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Threat matrix

Security is the absence of risk. Risk is a “situation involving exposure to danger.” Risk has a negative impact on everyone and everything so “every government in each country wants to be …. protected from risk.” A threat matrix is an “intelligence-based measure used in evaluating external and internal threats that challenge the national security of a nation.”

A threat matrix has five major elements: military, nuclear, terrorism, cyber and economic. Existential threats are threats that threaten the “unity, demography and integrity” of a nation-state. Conventional threats are “external threats to national security from outside the country.” Sub-conventional threats are “internal threats to national security from within the country.” Terrorism, cyber and economic threats are non-existential in nature in the sense that they do not threaten the very existence of Pakistan.

India: India’s military and nuclear threats are both existential threats as they threaten Pakistan’s ‘unity, demography and integrity’. India has been an existential threat since the creation of Pakistan and the Pakistan-India conflict continues to be one of the major conflicts in the world today.

Tehreek-e-Taliban Pakistan (TTP) and Islamic State Khorasan Province (IS-KP): these are both sub-conventional, non-existential, asymmetric threats. The TTP and IS-KP both possess “unequal military resources” and “use unconventional tactics to exploit” Pakistan’s vulnerabilities. What we need is to design a comprehensive anti-terrorism infrastructure comprising an early warning capacity, a communications intercept capability, mass surveillance, preemptive neutralisation ability and a financing tracking mechanism.

The United States: for the US, ‘financial warfare’ is now a preferable alternative to military conflict. In the US, there has been an evolution of the treasury’s national security role. According to Jack Lew, the 76th US secretary of the treasury, “…we continue to employ – and increasingly rely upon – financial measures to help achieve our core foreign policy and national security goals.” According to the New York-based Eurasia Group: “Instead of fighting countries militarily, the US can now cripple them financially.”

We need to do four things. First, we need to deepen our engagement with the US. Second, map our financial fault-lines. Third, assess our non-military vulnerabilities. Fourth, map our critical financial functions.

The economy: economic security is the organic dimension of national security. To be certain, the economic dimension continues to be the most neglected dimension of our national security. Our national debt now stands at Rs50 trillion going up by Rs17 billion a day every day of the year. This is unsustainable, a real threat to our economy, our nation and our future generations. What is needed is fiscal responsibility on the part of the government.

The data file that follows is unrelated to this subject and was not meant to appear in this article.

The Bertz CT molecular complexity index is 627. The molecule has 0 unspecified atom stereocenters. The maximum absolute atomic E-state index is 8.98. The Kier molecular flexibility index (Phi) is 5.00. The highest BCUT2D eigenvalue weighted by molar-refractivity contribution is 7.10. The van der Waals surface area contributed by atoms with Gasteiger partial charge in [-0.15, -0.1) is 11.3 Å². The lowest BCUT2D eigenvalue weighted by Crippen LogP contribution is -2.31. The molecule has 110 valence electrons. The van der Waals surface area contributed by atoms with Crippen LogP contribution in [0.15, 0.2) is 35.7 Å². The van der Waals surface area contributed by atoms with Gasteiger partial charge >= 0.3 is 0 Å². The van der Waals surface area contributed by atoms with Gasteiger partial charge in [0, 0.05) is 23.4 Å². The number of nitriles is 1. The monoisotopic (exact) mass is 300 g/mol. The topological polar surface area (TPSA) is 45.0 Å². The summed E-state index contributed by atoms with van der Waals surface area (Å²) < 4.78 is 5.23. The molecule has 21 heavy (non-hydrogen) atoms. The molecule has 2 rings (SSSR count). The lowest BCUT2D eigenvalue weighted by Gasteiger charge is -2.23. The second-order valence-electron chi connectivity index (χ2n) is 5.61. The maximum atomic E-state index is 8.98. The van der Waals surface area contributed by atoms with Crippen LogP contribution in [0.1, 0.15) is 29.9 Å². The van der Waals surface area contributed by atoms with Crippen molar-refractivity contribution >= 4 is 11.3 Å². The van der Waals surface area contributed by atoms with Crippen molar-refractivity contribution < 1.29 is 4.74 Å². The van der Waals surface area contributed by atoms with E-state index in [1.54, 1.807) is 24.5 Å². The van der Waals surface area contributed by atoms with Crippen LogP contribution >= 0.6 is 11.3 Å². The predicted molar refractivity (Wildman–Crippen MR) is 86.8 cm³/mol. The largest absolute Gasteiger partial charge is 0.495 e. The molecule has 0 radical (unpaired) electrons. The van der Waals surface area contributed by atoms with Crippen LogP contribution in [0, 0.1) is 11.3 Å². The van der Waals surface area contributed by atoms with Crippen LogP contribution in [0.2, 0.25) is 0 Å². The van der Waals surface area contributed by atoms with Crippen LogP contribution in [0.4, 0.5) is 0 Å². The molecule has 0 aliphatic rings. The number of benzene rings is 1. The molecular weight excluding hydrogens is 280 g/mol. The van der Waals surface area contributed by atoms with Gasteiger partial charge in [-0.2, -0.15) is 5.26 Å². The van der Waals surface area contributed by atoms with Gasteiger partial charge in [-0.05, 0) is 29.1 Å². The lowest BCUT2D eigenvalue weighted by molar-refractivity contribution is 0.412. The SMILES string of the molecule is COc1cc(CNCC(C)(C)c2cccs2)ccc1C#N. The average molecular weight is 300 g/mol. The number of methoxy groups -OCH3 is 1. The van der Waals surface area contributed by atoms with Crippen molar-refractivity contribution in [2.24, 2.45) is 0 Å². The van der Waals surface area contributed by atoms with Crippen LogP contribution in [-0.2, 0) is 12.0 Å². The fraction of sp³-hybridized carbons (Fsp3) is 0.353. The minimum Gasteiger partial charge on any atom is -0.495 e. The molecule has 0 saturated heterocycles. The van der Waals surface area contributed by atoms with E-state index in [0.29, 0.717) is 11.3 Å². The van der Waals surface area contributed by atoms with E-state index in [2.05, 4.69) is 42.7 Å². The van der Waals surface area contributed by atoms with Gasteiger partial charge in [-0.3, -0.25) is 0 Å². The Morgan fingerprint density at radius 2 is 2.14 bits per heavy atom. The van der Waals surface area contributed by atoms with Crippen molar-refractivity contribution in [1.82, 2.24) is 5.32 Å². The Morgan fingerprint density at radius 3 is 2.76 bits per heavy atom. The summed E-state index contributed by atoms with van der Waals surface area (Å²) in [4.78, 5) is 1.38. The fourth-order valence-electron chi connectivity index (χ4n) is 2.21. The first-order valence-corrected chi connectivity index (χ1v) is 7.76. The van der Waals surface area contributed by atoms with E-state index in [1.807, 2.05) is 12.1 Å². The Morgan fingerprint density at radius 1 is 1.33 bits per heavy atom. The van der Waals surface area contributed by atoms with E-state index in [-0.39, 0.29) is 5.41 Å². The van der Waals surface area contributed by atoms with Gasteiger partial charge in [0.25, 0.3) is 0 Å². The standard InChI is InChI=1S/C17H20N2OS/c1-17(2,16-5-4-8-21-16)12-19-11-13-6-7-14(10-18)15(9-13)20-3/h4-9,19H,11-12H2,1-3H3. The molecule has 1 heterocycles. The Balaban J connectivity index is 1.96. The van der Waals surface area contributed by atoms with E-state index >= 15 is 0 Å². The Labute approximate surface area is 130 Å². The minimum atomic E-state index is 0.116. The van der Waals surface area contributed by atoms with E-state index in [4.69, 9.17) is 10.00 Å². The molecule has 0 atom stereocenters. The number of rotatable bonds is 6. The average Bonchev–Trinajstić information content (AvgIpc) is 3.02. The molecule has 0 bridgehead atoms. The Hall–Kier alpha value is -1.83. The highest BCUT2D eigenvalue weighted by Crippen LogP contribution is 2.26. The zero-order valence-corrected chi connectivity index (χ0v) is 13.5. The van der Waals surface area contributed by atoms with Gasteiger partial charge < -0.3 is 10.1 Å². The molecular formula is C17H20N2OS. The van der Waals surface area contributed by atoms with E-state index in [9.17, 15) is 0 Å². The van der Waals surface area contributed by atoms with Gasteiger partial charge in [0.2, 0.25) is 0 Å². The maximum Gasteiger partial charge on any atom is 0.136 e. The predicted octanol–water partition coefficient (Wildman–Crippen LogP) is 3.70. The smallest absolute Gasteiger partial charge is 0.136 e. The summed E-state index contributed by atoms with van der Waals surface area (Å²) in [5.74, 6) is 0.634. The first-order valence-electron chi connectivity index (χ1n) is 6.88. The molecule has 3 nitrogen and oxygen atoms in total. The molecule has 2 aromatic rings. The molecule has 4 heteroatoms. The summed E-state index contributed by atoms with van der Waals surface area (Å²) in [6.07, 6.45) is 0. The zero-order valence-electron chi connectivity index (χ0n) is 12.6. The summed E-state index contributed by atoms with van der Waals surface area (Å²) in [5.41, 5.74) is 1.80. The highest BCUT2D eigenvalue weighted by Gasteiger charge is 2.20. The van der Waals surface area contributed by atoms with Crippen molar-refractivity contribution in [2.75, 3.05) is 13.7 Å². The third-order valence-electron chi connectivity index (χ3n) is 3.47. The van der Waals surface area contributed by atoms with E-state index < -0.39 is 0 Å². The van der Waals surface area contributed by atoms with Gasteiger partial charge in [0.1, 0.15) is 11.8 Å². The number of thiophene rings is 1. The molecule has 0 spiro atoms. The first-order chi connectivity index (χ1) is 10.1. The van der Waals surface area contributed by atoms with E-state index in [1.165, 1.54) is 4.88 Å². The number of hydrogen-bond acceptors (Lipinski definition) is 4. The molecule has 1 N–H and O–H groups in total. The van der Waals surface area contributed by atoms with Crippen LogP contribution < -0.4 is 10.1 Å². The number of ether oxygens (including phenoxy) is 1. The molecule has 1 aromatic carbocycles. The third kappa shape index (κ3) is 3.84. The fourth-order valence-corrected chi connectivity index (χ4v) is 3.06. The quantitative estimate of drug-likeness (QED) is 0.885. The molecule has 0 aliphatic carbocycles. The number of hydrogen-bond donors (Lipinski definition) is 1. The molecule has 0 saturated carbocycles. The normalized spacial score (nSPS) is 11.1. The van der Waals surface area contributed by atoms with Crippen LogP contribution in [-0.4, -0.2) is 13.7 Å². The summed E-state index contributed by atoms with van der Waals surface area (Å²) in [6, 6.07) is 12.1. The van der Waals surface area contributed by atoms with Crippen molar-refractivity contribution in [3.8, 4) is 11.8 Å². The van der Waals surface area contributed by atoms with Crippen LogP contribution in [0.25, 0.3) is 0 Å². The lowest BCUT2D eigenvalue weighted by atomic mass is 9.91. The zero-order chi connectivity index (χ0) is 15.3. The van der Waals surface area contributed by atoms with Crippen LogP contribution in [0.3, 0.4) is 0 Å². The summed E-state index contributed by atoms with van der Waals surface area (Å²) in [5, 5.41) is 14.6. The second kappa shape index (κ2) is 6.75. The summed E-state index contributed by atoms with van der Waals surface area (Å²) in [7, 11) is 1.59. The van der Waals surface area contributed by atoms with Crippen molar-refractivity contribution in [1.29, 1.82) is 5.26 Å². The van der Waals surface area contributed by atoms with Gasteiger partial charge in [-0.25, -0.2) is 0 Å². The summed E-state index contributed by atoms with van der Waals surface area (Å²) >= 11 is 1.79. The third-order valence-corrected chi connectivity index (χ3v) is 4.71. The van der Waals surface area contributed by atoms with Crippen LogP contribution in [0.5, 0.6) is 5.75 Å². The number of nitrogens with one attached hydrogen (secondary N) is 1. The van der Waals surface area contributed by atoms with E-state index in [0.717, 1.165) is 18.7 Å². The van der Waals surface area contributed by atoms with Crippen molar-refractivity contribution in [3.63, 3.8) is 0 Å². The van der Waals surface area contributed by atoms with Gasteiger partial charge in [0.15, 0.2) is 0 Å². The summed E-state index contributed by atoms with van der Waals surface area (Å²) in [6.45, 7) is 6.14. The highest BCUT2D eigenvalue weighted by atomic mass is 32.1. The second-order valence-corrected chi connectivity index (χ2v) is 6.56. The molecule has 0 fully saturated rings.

Next, our national security depends on our economy and the foundation of our economy is the energy sector. The energy sector will make or break Pakistan’s economy-and circular debt will make or break Pakistan’s energy sector. Lo and behold, the Rs2.5 trillion circular debt is projected to hit Rs4 trillion by 2025. We need to do two things: bring down the Rs250 billion a year electricity theft and raise the bill-receivable ratio to collect an additional Rs100 billion a year.

Next, there’s a real bloodbath going on in our 195 government-run Public Sector Enterprises. The federal budget continues to dole out Rs900 billion a year in so-called ‘grants’ plus Rs200 billion a year in so-called ‘subsidies’. Lo and behold, PSEs annual burden amounts to Rs1.8 trillion. Just compare that to our Rs1.3 trillion annual defense allocation. We must privatize whatever we can and then implement the Public Sector Companies (Corporate Governance) Rules, 2013.

According to Chief of General Staff of the Armed Forces of the Russian Federation Gen Valery Vasilyevich Gerasimov, “War is now conducted by a roughly 4:1 ratio of non-military and military measures.”

Email: farrukh15@hotmail.com

Dr Farrukh Saleem, "Threat matrix," The News. 2022-01-02.
Keywords: Political science , Political issues , Foreign policy , Military conflict , Taliban , Economy , Terrorism , Gen Valery Vasilyevich Gerasimov , Russia , New York , TTP , PSEs